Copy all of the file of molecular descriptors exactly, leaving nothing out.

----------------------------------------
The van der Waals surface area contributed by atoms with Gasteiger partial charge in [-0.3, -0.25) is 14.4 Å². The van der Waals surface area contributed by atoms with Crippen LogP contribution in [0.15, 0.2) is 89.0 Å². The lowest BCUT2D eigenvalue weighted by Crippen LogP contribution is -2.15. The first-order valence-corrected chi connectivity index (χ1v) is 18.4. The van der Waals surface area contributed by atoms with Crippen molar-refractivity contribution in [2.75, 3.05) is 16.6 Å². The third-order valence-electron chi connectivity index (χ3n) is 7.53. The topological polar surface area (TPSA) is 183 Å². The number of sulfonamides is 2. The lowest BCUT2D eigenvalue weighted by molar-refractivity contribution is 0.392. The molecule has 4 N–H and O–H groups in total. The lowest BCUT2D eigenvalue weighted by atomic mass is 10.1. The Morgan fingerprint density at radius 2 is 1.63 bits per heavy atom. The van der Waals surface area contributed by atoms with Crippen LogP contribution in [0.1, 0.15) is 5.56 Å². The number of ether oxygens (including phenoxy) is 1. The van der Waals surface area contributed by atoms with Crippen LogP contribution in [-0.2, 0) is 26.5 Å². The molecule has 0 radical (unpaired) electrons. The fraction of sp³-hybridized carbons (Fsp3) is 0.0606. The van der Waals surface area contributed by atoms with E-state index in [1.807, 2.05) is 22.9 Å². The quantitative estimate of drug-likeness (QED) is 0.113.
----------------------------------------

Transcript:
The van der Waals surface area contributed by atoms with Gasteiger partial charge in [-0.3, -0.25) is 14.4 Å². The van der Waals surface area contributed by atoms with Crippen LogP contribution in [0.15, 0.2) is 89.0 Å². The lowest BCUT2D eigenvalue weighted by Crippen LogP contribution is -2.15. The first-order valence-corrected chi connectivity index (χ1v) is 18.4. The van der Waals surface area contributed by atoms with Crippen molar-refractivity contribution in [2.75, 3.05) is 16.6 Å². The third-order valence-electron chi connectivity index (χ3n) is 7.53. The topological polar surface area (TPSA) is 183 Å². The number of sulfonamides is 2. The lowest BCUT2D eigenvalue weighted by molar-refractivity contribution is 0.392. The molecule has 4 N–H and O–H groups in total. The lowest BCUT2D eigenvalue weighted by atomic mass is 10.1. The Morgan fingerprint density at radius 2 is 1.63 bits per heavy atom. The van der Waals surface area contributed by atoms with Crippen LogP contribution in [0.1, 0.15) is 5.56 Å². The number of ether oxygens (including phenoxy) is 1. The van der Waals surface area contributed by atoms with Crippen LogP contribution in [-0.2, 0) is 26.5 Å². The molecule has 0 radical (unpaired) electrons. The fraction of sp³-hybridized carbons (Fsp3) is 0.0606. The van der Waals surface area contributed by atoms with E-state index in [1.807, 2.05) is 22.9 Å². The quantitative estimate of drug-likeness (QED) is 0.113.